Vint Cerf, the "Internet's father," just caused a scandal by recalling, with hard-hitting words, the consequences of the dictatorship of transparency, given some of the current trends in the new social networking platforms. For him, the right to privacy may eventually prove to be a parenthesis in human history.
Despite the fact that reality is much more complex, as found for example in the studies of Paul Aries, the thesis is overall correct. Almost no one, among the first peoples, had privacy. Later, the right to privacy proved to be a preserve of the powerful, the priests, the suzerains and then the merchants and the bourgeois; till it went on to become the great claim of the middle class in the 20th century.
It is clear that, today, it is again disappearing.
This is, first, because voluntarily, we all increasingly put elements of our private life on display on social networks. In order to exist, and hoping to raise our profile. Similarly, hardly anyone is against the idea of providing information, statistical and identifiable data to appropriate governmental authorities and to insurance companies to be protected, taken care of, and insured.
Furthermore, the information thus provided to others are of great value and can be used without our knowledge or consent. This is the case with information left with telephone operators, on search engines and online shopping sites. It is the same for information on each of us that our acquaintances find useful to share with others, on their own blog, on social networks, or on dedicated websites, such as Lulu (www.onlulu.com), that have recently allowed American women to rate men they know or have known.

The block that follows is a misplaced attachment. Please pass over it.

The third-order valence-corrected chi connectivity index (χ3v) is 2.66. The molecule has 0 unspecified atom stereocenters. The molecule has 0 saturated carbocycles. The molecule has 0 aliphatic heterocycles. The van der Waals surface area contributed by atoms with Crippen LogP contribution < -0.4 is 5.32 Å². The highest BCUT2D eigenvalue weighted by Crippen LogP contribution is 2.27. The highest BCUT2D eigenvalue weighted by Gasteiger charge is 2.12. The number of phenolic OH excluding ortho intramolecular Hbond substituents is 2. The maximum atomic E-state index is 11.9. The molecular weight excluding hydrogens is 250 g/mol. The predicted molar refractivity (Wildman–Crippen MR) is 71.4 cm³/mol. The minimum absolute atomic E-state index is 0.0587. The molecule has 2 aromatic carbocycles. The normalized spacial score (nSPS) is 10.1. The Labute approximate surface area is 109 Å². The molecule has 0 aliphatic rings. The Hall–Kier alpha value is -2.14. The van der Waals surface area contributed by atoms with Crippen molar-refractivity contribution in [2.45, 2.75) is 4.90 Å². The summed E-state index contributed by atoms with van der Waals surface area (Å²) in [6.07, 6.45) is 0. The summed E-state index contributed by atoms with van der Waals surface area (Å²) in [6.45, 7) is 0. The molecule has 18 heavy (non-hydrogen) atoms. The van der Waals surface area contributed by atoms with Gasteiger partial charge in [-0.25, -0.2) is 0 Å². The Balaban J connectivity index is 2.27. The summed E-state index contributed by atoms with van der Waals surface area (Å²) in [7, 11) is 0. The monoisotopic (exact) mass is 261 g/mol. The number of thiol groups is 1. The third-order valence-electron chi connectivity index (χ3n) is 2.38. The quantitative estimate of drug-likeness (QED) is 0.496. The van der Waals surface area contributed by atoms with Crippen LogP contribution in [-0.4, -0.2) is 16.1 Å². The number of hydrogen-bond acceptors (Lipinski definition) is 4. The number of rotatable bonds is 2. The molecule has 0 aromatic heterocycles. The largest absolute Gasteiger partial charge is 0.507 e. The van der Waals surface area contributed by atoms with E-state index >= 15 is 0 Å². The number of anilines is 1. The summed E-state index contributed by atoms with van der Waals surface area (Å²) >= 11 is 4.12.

Tomorrow, these means of monitoring will be scaled up through the Internet of Things, which will allow the continuous monitoring of our relationships with goods; then through advances in medical diagnosis methods, in ongoing validation of professional or vocational skills and in police surveillance.
After tomorrow, some applications will open up access to all our personal data, such as via morphology detection software and a connection to all the databases on glasses.
This dictatorship of transparency will have far-reaching consequences: it will be increasingly difficult to hide from others what we think of them. Transparency and sincerity will go hand in hand. Each one strengthening the other. Individual freedom will no longer be not saying anything about yourself, but telling everything about others. The loves and personal views of each and everyone will be known. Few relationships, few secrets, few confessions will resist this dictatorship of transparency.
If we want to avoid this world, and what is untenable about it, undoubtedly it is urgent to establish a charter considering privacy as an essential element of the rights of persons, making it against the law for anyone making use of it without one's permission or that of the judicial authorities. Establishing a set of rules, at least European, setting up and pursuing possibilities for the « right to digital oblivion », that is to say the possibility for Internet users to have their data permanently deleted. This will not be sufficient. And we will return then to the democrats' most ancient challenges, concerned about State powers, from Thoreau to Tocqueville. And today, private entities must be added to States and they are far more invasive.
So, as they recommended, the best defense will be to unplug; the utmost luxury will be disconnection, isolation and anonymity. Clandestine involvement will be the privilege of the powerful and the criminals. And softwares allowing you to remain on the networks in stealth mode will be developed, using changing and random avatars.
From the new balance to be struck will the survival of democracy depend.